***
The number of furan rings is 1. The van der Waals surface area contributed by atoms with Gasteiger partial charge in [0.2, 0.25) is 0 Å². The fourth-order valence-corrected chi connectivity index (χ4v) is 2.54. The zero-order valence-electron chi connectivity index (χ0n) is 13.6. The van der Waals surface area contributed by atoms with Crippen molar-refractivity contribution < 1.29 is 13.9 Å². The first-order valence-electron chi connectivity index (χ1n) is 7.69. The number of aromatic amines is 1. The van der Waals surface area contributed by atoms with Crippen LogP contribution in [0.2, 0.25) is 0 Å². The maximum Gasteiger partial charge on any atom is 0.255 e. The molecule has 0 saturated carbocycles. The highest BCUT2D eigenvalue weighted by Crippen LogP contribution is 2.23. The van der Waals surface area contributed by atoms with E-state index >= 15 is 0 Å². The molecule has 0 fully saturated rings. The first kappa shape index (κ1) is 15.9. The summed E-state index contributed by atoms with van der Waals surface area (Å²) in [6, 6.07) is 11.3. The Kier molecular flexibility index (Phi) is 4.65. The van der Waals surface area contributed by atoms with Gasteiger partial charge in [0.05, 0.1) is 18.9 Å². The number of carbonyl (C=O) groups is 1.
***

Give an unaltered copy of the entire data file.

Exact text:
The number of furan rings is 1. The van der Waals surface area contributed by atoms with Gasteiger partial charge in [0.2, 0.25) is 0 Å². The fourth-order valence-corrected chi connectivity index (χ4v) is 2.54. The zero-order valence-electron chi connectivity index (χ0n) is 13.6. The van der Waals surface area contributed by atoms with Crippen molar-refractivity contribution < 1.29 is 13.9 Å². The first-order valence-electron chi connectivity index (χ1n) is 7.69. The number of aromatic amines is 1. The van der Waals surface area contributed by atoms with Crippen LogP contribution in [0.2, 0.25) is 0 Å². The maximum Gasteiger partial charge on any atom is 0.255 e. The molecule has 0 saturated carbocycles. The highest BCUT2D eigenvalue weighted by Crippen LogP contribution is 2.23. The van der Waals surface area contributed by atoms with E-state index >= 15 is 0 Å². The molecule has 0 fully saturated rings. The first kappa shape index (κ1) is 15.9. The summed E-state index contributed by atoms with van der Waals surface area (Å²) in [6, 6.07) is 11.3. The Kier molecular flexibility index (Phi) is 4.65. The van der Waals surface area contributed by atoms with Gasteiger partial charge in [0.05, 0.1) is 18.9 Å². The number of carbonyl (C=O) groups is 1.